Ephesians 4:22-24 (ESV)

I know that this illustration, if thought of as a metaphor, breaks down quickly. The tree needs its green leaves to take in the sun’s energy so it can survive. We do not need the world’s influences that camouflage our souls. The changing color of aspen leaves is a harbinger of the tree preparing to become dormant for the winter season; the opposite is true for us: when we allow Christ to restore our true colors, we are healed and can enter a new season of vibrancy.

The power of the image stands: without us intending it or even knowing it, the influences of the fallen world work to mask and cover over the life we are meant to have. As you see fall colors appearing, pause for a moment and ask yourself, “am I living my real life, the life of joy, peace, kindness, humility, and love that I was created to have?” If the answer is no, it may be time to think about what is covering up the splendor already within you as a child of the living God.

Photo by Kadri Vosumae on Pexels.com

Our Times Have Always Been Uncertain

If we seek stability and certainty, we must end in one place: God. God does not change. In Him we have certainty and predictability. If we keep our eyes on Him we can anchor ourselves to an immovable rock in a sea of change, uncertainly, and turmoil.

I began writing this post nearly seven months ago, in early May 2020. The world seemed to be coming apart with Covid-19, deep social and racial divides, and profound economic hardships. Since then, things only seem to be getting worse. Certainly the Covid-19 pandemic is worse. The US election laid bare the persistence of our deep social and political divides.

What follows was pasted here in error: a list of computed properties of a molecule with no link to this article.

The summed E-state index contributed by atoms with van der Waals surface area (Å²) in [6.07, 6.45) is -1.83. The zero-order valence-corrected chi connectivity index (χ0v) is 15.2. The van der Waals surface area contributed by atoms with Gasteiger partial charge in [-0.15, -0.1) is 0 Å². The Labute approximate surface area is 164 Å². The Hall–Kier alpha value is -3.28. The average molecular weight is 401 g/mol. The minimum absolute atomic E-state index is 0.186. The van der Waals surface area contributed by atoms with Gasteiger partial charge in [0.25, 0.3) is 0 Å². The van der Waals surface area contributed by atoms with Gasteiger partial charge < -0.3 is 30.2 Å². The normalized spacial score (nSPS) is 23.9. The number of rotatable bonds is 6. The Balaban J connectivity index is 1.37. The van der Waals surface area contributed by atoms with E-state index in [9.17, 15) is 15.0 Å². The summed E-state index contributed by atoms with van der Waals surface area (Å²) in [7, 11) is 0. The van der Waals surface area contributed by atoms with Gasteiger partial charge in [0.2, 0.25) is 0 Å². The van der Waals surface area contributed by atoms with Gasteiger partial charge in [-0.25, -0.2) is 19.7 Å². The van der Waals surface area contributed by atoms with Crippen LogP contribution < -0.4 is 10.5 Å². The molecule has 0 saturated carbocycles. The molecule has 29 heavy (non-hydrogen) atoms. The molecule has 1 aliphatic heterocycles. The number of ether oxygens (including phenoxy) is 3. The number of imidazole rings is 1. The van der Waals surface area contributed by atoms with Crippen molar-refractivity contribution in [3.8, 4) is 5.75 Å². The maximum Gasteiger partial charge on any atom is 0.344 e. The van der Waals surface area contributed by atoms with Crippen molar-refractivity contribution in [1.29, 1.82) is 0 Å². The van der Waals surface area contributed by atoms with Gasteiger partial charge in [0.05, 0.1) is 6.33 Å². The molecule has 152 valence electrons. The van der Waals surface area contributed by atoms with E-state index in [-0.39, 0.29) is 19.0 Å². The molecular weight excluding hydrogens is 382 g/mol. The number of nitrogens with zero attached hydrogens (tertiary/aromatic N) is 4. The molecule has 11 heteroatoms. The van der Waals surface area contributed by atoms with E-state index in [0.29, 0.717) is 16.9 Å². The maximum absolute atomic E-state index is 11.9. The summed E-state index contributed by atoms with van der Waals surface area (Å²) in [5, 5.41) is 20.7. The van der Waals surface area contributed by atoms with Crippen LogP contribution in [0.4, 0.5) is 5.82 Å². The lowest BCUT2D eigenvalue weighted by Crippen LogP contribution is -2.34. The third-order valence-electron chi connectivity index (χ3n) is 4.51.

Back in May I set this aside, telling myself that its time was past. I could not have been more wrong; I had fallen into the trap of thinking that we would soon be back to our normal, predictable lives. The truth is our lives may have had a comfortable routine, but they were never predictable.

This year some new phrases became prominent in our conversations: “unprecedented times, ” “uncertain times,” and “new normal.” Our use of these phrases implies that believe that prior to 2020 our times had precedent and we could be certain of what would come next. When we say “new normal” we are saying we have arrived at some new equilibrium point where we can once again predict what tomorrow will bring. We are fooling ourselves.